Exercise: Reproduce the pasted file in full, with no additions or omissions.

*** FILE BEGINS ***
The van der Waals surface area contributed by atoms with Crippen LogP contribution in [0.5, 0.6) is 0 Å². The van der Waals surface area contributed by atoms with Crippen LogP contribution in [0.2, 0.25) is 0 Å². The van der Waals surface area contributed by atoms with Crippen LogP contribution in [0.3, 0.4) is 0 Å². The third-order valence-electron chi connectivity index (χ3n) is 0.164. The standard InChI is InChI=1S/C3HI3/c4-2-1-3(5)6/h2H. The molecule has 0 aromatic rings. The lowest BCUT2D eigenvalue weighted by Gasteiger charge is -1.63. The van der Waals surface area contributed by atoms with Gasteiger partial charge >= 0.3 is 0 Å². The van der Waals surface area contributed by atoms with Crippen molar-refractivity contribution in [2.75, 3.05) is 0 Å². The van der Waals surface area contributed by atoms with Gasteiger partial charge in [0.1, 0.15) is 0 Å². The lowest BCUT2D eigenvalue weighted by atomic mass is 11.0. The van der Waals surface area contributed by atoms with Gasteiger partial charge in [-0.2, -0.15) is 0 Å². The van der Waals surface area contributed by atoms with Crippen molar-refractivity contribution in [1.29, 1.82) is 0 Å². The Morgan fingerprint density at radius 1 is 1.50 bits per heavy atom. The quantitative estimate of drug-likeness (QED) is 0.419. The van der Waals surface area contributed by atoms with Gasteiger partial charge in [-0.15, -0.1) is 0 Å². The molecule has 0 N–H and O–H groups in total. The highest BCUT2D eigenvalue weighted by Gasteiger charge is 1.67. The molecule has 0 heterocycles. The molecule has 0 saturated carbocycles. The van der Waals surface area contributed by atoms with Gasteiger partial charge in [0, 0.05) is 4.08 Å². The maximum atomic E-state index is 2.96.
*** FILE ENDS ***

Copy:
The van der Waals surface area contributed by atoms with Crippen LogP contribution in [0.5, 0.6) is 0 Å². The van der Waals surface area contributed by atoms with Crippen LogP contribution in [0.2, 0.25) is 0 Å². The van der Waals surface area contributed by atoms with Crippen LogP contribution in [0.3, 0.4) is 0 Å². The third-order valence-electron chi connectivity index (χ3n) is 0.164. The standard InChI is InChI=1S/C3HI3/c4-2-1-3(5)6/h2H. The molecule has 0 aromatic rings. The lowest BCUT2D eigenvalue weighted by Gasteiger charge is -1.63. The van der Waals surface area contributed by atoms with Gasteiger partial charge >= 0.3 is 0 Å². The van der Waals surface area contributed by atoms with Crippen molar-refractivity contribution in [2.75, 3.05) is 0 Å². The van der Waals surface area contributed by atoms with Gasteiger partial charge in [0.1, 0.15) is 0 Å². The lowest BCUT2D eigenvalue weighted by atomic mass is 11.0. The van der Waals surface area contributed by atoms with Gasteiger partial charge in [-0.2, -0.15) is 0 Å². The van der Waals surface area contributed by atoms with Crippen molar-refractivity contribution in [1.29, 1.82) is 0 Å². The Morgan fingerprint density at radius 1 is 1.50 bits per heavy atom. The quantitative estimate of drug-likeness (QED) is 0.419. The van der Waals surface area contributed by atoms with Gasteiger partial charge in [-0.15, -0.1) is 0 Å². The molecule has 0 N–H and O–H groups in total. The highest BCUT2D eigenvalue weighted by Gasteiger charge is 1.67. The molecule has 0 heterocycles. The molecule has 0 saturated carbocycles. The van der Waals surface area contributed by atoms with Gasteiger partial charge in [0, 0.05) is 4.08 Å². The maximum atomic E-state index is 2.96.